A substantial number of people in need of an urgent mental health assessment wait longer than the two-hour target.
Uncovered through a series of Freedom of Information requests to NHS trusts by BBC NI, the worrying figures refer to assessments carried out in emergency departments (ED) across Northern Ireland.
Two hours is the target for anyone presenting to an ED to be seen for a mental health assessment.
Set by the Health and Social Care Board, the benchmark was intended to shorten waiting times for individuals who may be in a significantly vulnerable state.
But thousands of appointments have missed the target across Northern Ireland, with some individuals reportedly waiting for more than 8 hours for assessment.
According to the data, around 43,000 people were in need of an urgent mental health assessment between January 2017 and September 2020 – around 8,000 of whom had to wait over two hours to be seen.
The Belfast Trust presented the poorest figures, with over 30% of assessments occurring after a 2-hour wait – however it also had one of the lowest total number of assessments.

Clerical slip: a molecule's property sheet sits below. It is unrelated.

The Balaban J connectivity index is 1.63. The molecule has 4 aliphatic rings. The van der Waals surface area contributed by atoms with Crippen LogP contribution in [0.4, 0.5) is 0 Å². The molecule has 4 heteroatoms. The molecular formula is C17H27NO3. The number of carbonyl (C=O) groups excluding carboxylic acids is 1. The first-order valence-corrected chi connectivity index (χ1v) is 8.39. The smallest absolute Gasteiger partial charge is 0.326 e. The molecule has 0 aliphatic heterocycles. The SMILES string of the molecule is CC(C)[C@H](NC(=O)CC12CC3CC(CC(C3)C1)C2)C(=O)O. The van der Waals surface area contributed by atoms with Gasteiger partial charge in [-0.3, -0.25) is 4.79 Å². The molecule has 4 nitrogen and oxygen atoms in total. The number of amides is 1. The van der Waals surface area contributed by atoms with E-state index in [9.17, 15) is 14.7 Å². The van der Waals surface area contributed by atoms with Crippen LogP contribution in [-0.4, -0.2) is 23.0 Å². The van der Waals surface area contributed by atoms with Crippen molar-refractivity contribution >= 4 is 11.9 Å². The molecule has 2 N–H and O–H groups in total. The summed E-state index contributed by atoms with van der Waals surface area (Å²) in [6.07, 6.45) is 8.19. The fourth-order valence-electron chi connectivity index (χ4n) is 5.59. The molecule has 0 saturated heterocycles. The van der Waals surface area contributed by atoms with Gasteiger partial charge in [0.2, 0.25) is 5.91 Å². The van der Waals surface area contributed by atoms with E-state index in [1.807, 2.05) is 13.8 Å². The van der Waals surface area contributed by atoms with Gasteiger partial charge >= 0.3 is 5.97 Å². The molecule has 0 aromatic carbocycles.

Of the almost 9,000 patients assessed by the Belfast Trust in total, 70 waited for over 8 hours and some even waited for more than 12.
The trust with the best figures was the Northern Trust which reported that around 10% of their 12,121 assessments missed the waiting time target.
"This can be challenging at times due to the overall growth in demand for mental health assessments, including an increase in referrals from our emergency departments,” a spokesperson for the South Eastern Trust told the BBC.
"In addition, the region's long-standing workforce pressures impact on our capacity to respond to referrals within target, although we are continuously working with commissioners to further develop our mental health early liaison provision."
Very little has been revealed as to how trusts in Northern Ireland have been dealing with mental health cases during the pandemic, but other areas of the UK paint a similarly stark picture.
Fuelling the concept of an incoming 'mental health crisis', antidepressant prescriptions reached their highest level ever in 2020 as face-to-face support ceased.
In Scotland, the number of mental health inpatients reached its highest level in two decades in 2019/20, prompting calls for more investment as figures are expected to keep rising.